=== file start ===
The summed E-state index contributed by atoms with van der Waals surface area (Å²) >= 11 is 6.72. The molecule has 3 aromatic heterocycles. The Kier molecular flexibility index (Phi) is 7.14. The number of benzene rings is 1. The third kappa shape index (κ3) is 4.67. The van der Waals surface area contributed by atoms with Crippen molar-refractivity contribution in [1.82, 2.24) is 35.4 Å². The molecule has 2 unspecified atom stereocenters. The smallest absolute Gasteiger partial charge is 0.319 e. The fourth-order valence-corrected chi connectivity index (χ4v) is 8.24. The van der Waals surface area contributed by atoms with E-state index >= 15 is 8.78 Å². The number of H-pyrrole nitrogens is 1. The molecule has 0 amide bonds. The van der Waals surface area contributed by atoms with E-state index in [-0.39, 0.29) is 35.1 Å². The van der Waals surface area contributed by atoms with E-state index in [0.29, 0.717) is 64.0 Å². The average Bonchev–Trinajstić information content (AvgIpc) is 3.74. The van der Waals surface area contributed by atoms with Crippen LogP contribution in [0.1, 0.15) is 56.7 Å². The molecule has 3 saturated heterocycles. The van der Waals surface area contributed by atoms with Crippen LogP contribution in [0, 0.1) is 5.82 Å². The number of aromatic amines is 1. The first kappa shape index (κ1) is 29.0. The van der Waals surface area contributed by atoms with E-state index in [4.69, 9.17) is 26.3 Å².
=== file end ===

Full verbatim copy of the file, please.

The summed E-state index contributed by atoms with van der Waals surface area (Å²) >= 11 is 6.72. The molecule has 3 aromatic heterocycles. The Kier molecular flexibility index (Phi) is 7.14. The number of benzene rings is 1. The third kappa shape index (κ3) is 4.67. The van der Waals surface area contributed by atoms with Crippen molar-refractivity contribution in [1.82, 2.24) is 35.4 Å². The molecule has 2 unspecified atom stereocenters. The smallest absolute Gasteiger partial charge is 0.319 e. The fourth-order valence-corrected chi connectivity index (χ4v) is 8.24. The van der Waals surface area contributed by atoms with E-state index >= 15 is 8.78 Å². The number of H-pyrrole nitrogens is 1. The molecule has 0 amide bonds. The van der Waals surface area contributed by atoms with E-state index in [-0.39, 0.29) is 35.1 Å². The van der Waals surface area contributed by atoms with E-state index in [0.29, 0.717) is 64.0 Å². The average Bonchev–Trinajstić information content (AvgIpc) is 3.74. The van der Waals surface area contributed by atoms with Crippen LogP contribution in [0.1, 0.15) is 56.7 Å². The molecule has 3 saturated heterocycles. The van der Waals surface area contributed by atoms with Crippen LogP contribution in [0, 0.1) is 5.82 Å². The number of aromatic amines is 1. The first kappa shape index (κ1) is 29.0. The van der Waals surface area contributed by atoms with E-state index in [4.69, 9.17) is 26.3 Å².